Knowledge from Grandma

During the holidays I went to eat dinner at my grandmother’s house. She had a huge dinner spread, as usual, with something for everyone. A little history on my grandmother…

My grandmother is the reason I gained an interest in cooking. I was a picky eater and because of that, my mom told me to make my own food. Once I got the hang of it, my grandmother fueled the fire. Grandma’s kitchen always had some of the most interesting ingredients and tools. I always wanted to help in the kitchen, but then I became more involved with the prep of the meal.

Ok, so back to Christmas dinner. My grandma’s menu was:

  • Roasted Quail
  • Standing Rib Roast with Gravy
  • Stuffing with Sweet Potatoes
  • Ribs
  • Collard Greens
  • Lima Beans
  • Fried Green Tomatoes
  • Biscuits and Cornbread

We pulled out the best china and talked about family past, random experiences, and laughed. The food was good and the company was great!

So, when going back home I of course got some leftovers to take with me. Now, I tasted all the food except the lima beans and quail. There was a lot on my plate. At home, I reheated the greens and roast with gravy and stuffing. The collard greens were the best I’d ever had!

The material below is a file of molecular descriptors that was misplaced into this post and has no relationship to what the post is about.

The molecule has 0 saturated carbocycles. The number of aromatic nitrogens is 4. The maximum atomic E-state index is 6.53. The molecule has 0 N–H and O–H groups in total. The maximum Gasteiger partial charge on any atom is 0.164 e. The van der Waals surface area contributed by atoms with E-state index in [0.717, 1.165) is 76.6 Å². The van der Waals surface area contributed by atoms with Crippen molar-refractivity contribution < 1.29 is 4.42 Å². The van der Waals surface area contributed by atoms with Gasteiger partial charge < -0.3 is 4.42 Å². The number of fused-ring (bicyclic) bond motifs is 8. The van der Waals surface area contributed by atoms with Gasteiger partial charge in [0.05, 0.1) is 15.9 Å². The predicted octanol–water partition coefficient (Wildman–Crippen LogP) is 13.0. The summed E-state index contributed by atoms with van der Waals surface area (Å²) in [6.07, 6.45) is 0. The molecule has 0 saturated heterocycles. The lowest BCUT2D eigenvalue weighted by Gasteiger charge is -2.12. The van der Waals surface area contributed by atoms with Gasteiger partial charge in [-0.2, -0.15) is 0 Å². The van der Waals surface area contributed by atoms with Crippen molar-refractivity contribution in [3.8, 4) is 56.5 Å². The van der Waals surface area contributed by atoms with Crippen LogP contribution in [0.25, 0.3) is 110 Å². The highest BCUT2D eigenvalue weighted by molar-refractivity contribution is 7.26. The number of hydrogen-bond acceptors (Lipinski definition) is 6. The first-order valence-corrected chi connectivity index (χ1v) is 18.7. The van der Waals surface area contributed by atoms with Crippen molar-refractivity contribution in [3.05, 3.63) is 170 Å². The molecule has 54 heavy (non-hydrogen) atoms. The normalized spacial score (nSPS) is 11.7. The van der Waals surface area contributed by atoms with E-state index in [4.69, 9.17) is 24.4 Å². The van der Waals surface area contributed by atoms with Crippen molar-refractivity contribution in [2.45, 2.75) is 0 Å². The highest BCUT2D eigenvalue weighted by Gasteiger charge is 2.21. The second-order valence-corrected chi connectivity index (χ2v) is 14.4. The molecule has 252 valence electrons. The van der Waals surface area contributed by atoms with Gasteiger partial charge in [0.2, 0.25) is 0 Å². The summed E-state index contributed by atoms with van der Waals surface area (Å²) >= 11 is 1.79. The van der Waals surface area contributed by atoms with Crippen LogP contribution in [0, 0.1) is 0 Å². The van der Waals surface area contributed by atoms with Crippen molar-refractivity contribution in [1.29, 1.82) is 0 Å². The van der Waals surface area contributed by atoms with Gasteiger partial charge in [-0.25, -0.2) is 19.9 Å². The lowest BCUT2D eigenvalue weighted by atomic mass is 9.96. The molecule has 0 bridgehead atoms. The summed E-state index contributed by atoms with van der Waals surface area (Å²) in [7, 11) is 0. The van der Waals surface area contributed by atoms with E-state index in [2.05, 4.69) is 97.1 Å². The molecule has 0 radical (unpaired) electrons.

I had to call my grandmother and ask her where she got the greens from. She told me a story about a farm she got vegetables and fruits from through the summer season who was too busy towards the end of the season. So she talked to the owner and asked if she could just come at the end of the season when the garden is pretty much empty. The owner agreed and after the first frost my grandma said she went with her machete and my grandfather and got about a bushel of collard greens.

The funny thing about this is, my grandmother is a sick woman with a lot of bone issues and wears braces for her legs and back. So the fact that she wanted these greens bad enough to prepare for the holidays is simply dedication.

The knowledge my grandmother gave me about this endeavor is that when she got the greens from the ground after the frost, they were still somewhat frozen. So when she got home, she cleaned them and froze them properly until she was ready to use them. The frost froze the greens when the season ended and that preserved them, so pretty much made the greens more tender. These greens melted in your mouth. So tender and flavorful. Not bitter or tough.

IMG_3925I learned something new from my grandma (as usual). Go get your greens after the first frost. Much like life, you have to wait for the right time to get something. Just because you want it when it’s ‘in’ it may not be the right time for you. Random lessons from gardening/food has about life.

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